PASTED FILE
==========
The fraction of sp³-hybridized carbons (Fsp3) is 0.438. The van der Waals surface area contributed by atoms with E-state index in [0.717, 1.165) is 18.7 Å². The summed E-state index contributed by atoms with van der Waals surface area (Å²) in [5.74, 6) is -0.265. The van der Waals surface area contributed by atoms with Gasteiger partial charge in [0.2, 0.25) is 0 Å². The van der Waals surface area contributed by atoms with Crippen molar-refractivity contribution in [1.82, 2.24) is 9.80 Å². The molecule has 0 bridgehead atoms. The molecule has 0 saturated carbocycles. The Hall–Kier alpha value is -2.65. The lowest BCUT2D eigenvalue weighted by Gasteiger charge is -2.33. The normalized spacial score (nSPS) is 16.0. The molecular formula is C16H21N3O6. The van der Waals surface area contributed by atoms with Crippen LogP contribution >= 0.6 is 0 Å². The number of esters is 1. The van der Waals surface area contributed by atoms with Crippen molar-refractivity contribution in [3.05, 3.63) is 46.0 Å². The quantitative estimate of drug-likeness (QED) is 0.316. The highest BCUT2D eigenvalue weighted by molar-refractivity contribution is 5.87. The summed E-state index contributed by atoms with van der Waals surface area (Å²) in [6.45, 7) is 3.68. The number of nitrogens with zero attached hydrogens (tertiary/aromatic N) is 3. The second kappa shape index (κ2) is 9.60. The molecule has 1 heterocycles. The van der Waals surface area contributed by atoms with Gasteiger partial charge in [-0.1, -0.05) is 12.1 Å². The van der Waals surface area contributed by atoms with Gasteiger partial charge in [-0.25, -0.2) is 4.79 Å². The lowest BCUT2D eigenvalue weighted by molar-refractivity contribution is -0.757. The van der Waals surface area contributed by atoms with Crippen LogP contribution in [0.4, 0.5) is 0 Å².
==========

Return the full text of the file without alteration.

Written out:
The fraction of sp³-hybridized carbons (Fsp3) is 0.438. The van der Waals surface area contributed by atoms with E-state index in [0.717, 1.165) is 18.7 Å². The summed E-state index contributed by atoms with van der Waals surface area (Å²) in [5.74, 6) is -0.265. The van der Waals surface area contributed by atoms with Gasteiger partial charge in [0.2, 0.25) is 0 Å². The van der Waals surface area contributed by atoms with Crippen molar-refractivity contribution in [1.82, 2.24) is 9.80 Å². The molecule has 0 bridgehead atoms. The molecule has 0 saturated carbocycles. The Hall–Kier alpha value is -2.65. The lowest BCUT2D eigenvalue weighted by Gasteiger charge is -2.33. The normalized spacial score (nSPS) is 16.0. The molecular formula is C16H21N3O6. The van der Waals surface area contributed by atoms with Crippen LogP contribution >= 0.6 is 0 Å². The number of esters is 1. The van der Waals surface area contributed by atoms with Crippen molar-refractivity contribution in [3.05, 3.63) is 46.0 Å². The quantitative estimate of drug-likeness (QED) is 0.316. The highest BCUT2D eigenvalue weighted by molar-refractivity contribution is 5.87. The summed E-state index contributed by atoms with van der Waals surface area (Å²) in [6.45, 7) is 3.68. The number of nitrogens with zero attached hydrogens (tertiary/aromatic N) is 3. The second kappa shape index (κ2) is 9.60. The molecule has 1 heterocycles. The van der Waals surface area contributed by atoms with Gasteiger partial charge in [-0.1, -0.05) is 12.1 Å². The van der Waals surface area contributed by atoms with Gasteiger partial charge in [-0.25, -0.2) is 4.79 Å². The lowest BCUT2D eigenvalue weighted by molar-refractivity contribution is -0.757. The van der Waals surface area contributed by atoms with Crippen LogP contribution in [0.4, 0.5) is 0 Å².